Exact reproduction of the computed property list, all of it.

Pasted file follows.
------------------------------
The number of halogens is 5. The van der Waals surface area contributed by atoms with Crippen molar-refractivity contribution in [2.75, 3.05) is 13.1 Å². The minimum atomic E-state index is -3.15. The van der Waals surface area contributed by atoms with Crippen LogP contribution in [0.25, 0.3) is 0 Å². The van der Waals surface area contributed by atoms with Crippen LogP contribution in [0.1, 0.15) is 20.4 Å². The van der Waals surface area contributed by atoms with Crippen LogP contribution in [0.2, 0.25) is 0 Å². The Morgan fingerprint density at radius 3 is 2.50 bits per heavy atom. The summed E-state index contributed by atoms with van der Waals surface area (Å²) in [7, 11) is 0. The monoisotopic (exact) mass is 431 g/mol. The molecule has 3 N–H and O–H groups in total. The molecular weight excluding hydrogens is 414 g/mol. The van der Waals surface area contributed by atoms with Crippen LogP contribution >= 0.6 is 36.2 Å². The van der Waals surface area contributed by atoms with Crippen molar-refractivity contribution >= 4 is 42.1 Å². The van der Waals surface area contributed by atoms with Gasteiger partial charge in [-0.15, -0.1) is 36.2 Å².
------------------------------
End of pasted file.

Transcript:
The number of halogens is 5. The van der Waals surface area contributed by atoms with Crippen molar-refractivity contribution in [2.75, 3.05) is 13.1 Å². The minimum atomic E-state index is -3.15. The van der Waals surface area contributed by atoms with Crippen LogP contribution in [0.25, 0.3) is 0 Å². The van der Waals surface area contributed by atoms with Crippen LogP contribution in [0.1, 0.15) is 20.4 Å². The van der Waals surface area contributed by atoms with Crippen LogP contribution in [0.2, 0.25) is 0 Å². The Morgan fingerprint density at radius 3 is 2.50 bits per heavy atom. The summed E-state index contributed by atoms with van der Waals surface area (Å²) in [7, 11) is 0. The monoisotopic (exact) mass is 431 g/mol. The molecule has 3 N–H and O–H groups in total. The molecular weight excluding hydrogens is 414 g/mol. The van der Waals surface area contributed by atoms with Crippen LogP contribution >= 0.6 is 36.2 Å². The van der Waals surface area contributed by atoms with Crippen molar-refractivity contribution >= 4 is 42.1 Å². The van der Waals surface area contributed by atoms with Gasteiger partial charge in [-0.15, -0.1) is 36.2 Å².